** Willig’s 12th and final Pink Carnation book has just come out as well – if you haven’t discovered her yet and are looking for a series to binge on on your holiday, they may be a good choice – timeslip historical spy romances – featuring a heroine in Napoleonic France and a modern day American grad student researching her.

***Waterstones have totally championed the Wells and Wong series – so they get a link as well as Foyles.

Book of the Week, Chick lit

Book of the Week: The Cake Shop in the Garden

This week’s BotW is Carole Matthew’s latest – The Cake Shop in the Garden.  Last week was a heavy detective fiction week, and as my highest rated book on Goodreads was the second Peter Grant book and it’s only a couple of weeks since the first was my BotW, I thought a fun summer read should be my Book of the Week.

Fay runs a cake shop from her garden, next to the canal near Milton Keynes.  Her mum is difficult and cantankerous and her sister is thousands of miles away in New York, getting up to antics her mum isn’t meant to know about.  Then Danny Wilde arrives at the bottom of the garden on his boat and she starts to question her decisions.  When tragedy strikes, it looks like everything is going to change.  Will Fay have the courage to make the decision that’s right for her?

This is a fun, romantic summer read which is set not far from where I live (which I’ll admit added to the attraction of the book for me).  I thought it was well set up and the plot worked really well – with a few twists that I wasn’t expecting.  The only downside for me is that I found myself wanting to give Fay a shake sometimes and tell her to man up and stand up for herself.  But I know that that’s easier said than done, particularly in the situation that she found herself in.  I was happy with the resolution – although I was worried for a while that I wasn’t going to get the ending that I wanted.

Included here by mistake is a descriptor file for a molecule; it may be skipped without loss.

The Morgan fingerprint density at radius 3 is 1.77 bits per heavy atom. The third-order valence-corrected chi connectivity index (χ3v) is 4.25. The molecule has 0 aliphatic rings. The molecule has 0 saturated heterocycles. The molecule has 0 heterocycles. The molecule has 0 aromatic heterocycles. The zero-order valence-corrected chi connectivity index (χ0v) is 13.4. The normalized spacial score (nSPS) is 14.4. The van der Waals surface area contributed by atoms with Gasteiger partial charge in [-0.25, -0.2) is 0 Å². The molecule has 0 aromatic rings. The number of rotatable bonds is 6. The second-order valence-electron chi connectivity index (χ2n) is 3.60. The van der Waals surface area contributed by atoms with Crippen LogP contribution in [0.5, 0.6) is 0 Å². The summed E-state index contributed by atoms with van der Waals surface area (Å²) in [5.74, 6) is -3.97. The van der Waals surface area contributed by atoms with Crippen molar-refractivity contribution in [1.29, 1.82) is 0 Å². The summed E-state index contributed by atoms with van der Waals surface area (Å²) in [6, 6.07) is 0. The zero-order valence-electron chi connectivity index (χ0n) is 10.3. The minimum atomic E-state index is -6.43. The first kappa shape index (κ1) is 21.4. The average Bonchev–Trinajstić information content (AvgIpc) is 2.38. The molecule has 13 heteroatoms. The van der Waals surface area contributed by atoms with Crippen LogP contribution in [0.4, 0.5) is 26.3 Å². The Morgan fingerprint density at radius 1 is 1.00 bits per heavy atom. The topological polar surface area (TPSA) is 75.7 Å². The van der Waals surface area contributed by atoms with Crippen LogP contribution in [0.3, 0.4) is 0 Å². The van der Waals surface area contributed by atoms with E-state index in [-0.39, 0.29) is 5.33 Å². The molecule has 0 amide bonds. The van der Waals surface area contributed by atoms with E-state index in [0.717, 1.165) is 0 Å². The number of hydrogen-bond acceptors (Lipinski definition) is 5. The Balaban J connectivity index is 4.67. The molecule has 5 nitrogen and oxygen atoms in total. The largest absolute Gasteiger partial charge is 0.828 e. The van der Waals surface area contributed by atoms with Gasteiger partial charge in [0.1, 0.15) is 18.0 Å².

So, another week, another great book for your holiday*.  OK the Costa del Keynes (as Matthews calls it) isn’t quite as hot as a beach in the Med, but I think this might be the perfect for a staycation in the UK – I can see people reading this on canalboat holidays or on the beach in Devon.  It’s not my favourite of Matthews books – that title still belongs to Welcome to the Real World – but this is a good page-turner.

The Cake Shop in the Garden should be fairly easy to get hold of – the paperback came out in April** – but here are some links to Amazon, Waterstones, Foyles, Kindle and Kobo incase you can’t wait to go to a real shop.

* I promise the summer reads post is coming. Soon.  Before August starts.  There’s just a couple more books I want to read first…